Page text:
Multicultural club aims to create a sense of home for many with Hindu celebration
MOSAIC, Mt. A’s multicultural club is hosting celebrations on campus for Diwali on November 4. Aashni Talati, a third-year psychology student and president of MOSAIC, is excited to be able to celebrate despite not being back home in India.
“The main concept is celebrating, so we’re celebrating in a way that incorporates student life as well as how Diwali is celebrated at home. We’re basically having a party with Indian music and food at the Convocation Hall, and then an afterparty.”
Diwali is the Indian festival of lights, a five-day Hindu celebration commemorating the triumph of good over evil and of light over darkness. It is India’s largest and most important celebration of the year, spread across five days. The Hindu new year is also the day after Diwali.
“It’s a Hindu festival, but there’s a lot of Hindus across India with lots of different cultures,” Talati explained, “because each province in India has a different kind of Hindu. So those days sort of incorporate each culture.”
Diwali has a rich history behind its origin, where the reasons for celebrating are slightly different depending on the province. “There’s the epic, Ramayan,” Talati began, referencing her own culture’s origins of Diwali. “It was to celebrate the exile of a king, his wife, and brother who were exiled for fourteen years in the forest. When he came home, the city of Ayodhya was lit up with diyas [candles]” to guide his path home.
Other stories also inspire the celebration. One story marks Diwali as the day the demon Narakasura was defeated by Lord Krishna, whereas others celebrate the Hindu goddess Lakshmi, the goddess of prosperity, wealth, and fertility. Overall, the stories share similar themes of triumph over evil.
Talati reminisced about how Diwali is celebrated across India, with large family gatherings, food, fireworks, going to temples for prayer, Black Friday-esque sales, and drinks, if you consume alcohol. “It’s auspicious to buy new things like cars — any big purchase,” she explained. “Everyone in India celebrates Diwali in a very different way, as you would [in Canada] for Christmas.”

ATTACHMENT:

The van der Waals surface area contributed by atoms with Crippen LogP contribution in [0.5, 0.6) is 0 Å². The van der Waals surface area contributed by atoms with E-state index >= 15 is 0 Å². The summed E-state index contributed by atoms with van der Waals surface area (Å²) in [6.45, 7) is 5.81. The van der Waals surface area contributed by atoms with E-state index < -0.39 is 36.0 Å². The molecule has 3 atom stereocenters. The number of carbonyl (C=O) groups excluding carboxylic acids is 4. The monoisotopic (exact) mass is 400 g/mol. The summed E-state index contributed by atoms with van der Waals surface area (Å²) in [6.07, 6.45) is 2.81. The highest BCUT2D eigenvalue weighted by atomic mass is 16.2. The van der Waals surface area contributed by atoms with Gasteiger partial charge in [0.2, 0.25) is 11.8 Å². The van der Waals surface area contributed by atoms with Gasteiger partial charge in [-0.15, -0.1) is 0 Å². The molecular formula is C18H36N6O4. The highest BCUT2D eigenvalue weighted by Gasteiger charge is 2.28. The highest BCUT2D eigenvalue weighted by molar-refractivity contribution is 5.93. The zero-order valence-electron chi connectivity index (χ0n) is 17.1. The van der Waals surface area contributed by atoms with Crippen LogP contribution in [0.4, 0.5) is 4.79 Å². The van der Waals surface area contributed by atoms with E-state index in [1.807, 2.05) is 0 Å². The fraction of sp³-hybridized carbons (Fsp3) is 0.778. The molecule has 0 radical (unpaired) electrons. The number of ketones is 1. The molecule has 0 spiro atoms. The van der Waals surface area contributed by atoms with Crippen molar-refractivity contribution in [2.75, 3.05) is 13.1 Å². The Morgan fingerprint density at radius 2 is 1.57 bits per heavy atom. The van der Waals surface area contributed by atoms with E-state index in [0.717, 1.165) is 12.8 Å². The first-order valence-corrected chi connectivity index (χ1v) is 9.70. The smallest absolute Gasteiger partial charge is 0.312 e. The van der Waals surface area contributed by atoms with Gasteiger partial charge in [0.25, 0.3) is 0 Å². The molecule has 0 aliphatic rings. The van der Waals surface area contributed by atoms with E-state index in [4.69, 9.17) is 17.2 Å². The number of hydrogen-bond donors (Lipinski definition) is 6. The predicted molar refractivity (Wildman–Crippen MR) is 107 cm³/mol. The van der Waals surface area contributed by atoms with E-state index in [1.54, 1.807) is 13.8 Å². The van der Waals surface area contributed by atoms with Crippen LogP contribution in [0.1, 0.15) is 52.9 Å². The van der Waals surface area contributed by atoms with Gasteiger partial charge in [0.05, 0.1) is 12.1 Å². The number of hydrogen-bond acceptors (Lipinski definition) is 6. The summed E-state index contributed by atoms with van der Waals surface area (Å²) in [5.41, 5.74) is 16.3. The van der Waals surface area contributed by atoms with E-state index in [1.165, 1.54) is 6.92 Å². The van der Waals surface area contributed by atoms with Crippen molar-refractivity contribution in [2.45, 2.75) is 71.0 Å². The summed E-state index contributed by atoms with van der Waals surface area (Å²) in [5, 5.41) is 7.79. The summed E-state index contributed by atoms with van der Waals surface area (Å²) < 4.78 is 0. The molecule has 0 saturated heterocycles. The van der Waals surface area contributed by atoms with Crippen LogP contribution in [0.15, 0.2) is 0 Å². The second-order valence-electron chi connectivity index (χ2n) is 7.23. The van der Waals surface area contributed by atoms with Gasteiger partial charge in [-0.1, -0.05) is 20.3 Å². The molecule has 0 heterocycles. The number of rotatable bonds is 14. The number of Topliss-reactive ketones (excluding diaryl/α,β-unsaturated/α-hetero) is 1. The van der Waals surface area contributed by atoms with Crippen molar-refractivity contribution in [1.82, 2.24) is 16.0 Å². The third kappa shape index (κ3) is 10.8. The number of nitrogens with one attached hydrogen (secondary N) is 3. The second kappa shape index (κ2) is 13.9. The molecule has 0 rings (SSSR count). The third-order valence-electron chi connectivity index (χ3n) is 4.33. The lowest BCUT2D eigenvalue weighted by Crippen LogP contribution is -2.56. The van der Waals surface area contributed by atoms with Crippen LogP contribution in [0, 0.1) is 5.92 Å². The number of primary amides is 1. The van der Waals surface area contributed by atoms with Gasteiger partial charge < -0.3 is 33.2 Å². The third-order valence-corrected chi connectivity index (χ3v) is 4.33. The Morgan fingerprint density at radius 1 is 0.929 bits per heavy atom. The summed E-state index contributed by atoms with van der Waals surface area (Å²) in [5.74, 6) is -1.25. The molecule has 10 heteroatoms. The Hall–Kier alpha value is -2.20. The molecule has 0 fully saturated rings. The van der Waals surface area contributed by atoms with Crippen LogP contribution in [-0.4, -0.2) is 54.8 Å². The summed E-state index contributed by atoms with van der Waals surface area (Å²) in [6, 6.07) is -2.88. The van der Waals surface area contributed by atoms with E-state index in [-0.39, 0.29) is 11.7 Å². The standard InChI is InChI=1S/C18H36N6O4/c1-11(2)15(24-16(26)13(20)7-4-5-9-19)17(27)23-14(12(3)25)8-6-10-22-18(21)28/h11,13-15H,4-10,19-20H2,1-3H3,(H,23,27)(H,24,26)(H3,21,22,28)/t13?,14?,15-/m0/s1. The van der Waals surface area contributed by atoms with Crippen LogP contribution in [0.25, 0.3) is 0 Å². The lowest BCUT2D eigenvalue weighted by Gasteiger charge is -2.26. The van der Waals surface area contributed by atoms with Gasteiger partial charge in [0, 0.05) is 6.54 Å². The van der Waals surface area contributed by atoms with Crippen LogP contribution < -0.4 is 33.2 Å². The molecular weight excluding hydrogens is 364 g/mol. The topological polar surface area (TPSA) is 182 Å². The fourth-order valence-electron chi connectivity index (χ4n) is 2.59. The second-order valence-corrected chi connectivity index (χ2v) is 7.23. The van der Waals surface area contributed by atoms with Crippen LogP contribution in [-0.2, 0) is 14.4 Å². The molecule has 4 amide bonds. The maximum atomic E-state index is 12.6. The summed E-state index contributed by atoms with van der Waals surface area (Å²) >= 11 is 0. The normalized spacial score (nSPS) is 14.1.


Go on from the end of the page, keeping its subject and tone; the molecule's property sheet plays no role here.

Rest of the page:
MOSAIC’s Diwali celebration aims to provide a feeling of home away from home for students who can’t be with their families for the celebrations. “This is the one [event] that people tend to miss the most [in Canada]. It’s like being away from your family for Christmas,” Talati said. “International students don’t get to go home for a quick celebration or break… we get to go home maybe once a year, if that.”
MOSAIC’s Diwali is focused on the celebration and party aspects of the event rather than the religious celebrations. This is due to various factors, including the lack of access to a temple and the age demographic — Talati noted that it was more common for young people to celebrate Diwali through parties.
Talati emphasized how multicultural celebrations are essential for providing a sense of community on campus for international students especially, rather than leaving their culture back in their home country. “You grow up with so many traditions with your family, but these four years are to make your own family. Getting to know people and choosing to celebrate together is something that I think brings people together,” she said.
Talati encourages students who do not traditionally celebrate Diwali to get involved with the event. “Even if you don’t celebrate something traditionally in your culture, you learn to celebrate different cultures and you learn what celebrations are important to whom… hosting a Diwali celebration is a way to bring the community together and celebrate.”
She also referenced the importance of practicing multicultural awareness by getting involved in these types of events at Mt. A. “For domestic students, it’s important for them to also celebrate and attempt to understand [cultural events],” Talati said. “Mt. A especially is a school that prides itself on its international community. I think domestic students should make the most of that and educate themselves about the fact that there are other things outside the world of this big western country.”
MOSAIC is also facilitating Cultural Couch sessions, where people from different backgrounds can teach others in the community about their culture to practice cross-cultural communication and appreciation. Information on Cultural Couch sessions can be found on the MOSAIC Instagram, @mosaic_mta.
MOSAIC’s Diwali will be hosted on November 4, from 6-8 pm. The afterparty is from 8 pm to midnight. If you are looking to kick off reading week by celebrating with MOSAIC, tickets for the event can be purchased at the MASU office. “Everyone on campus is welcome, because our goal is to educate people here about it as well and involve them in our celebration,” Talati emphasized.
“The afterparty at the bar is five dollars, and the bar is open because partying and celebrating is very important for Diwali. And dancing, so the dance floor is also open. We’re going to start off the night with a karaoke night, and there’s also a signature drink called the Rocket, so be there or be square.”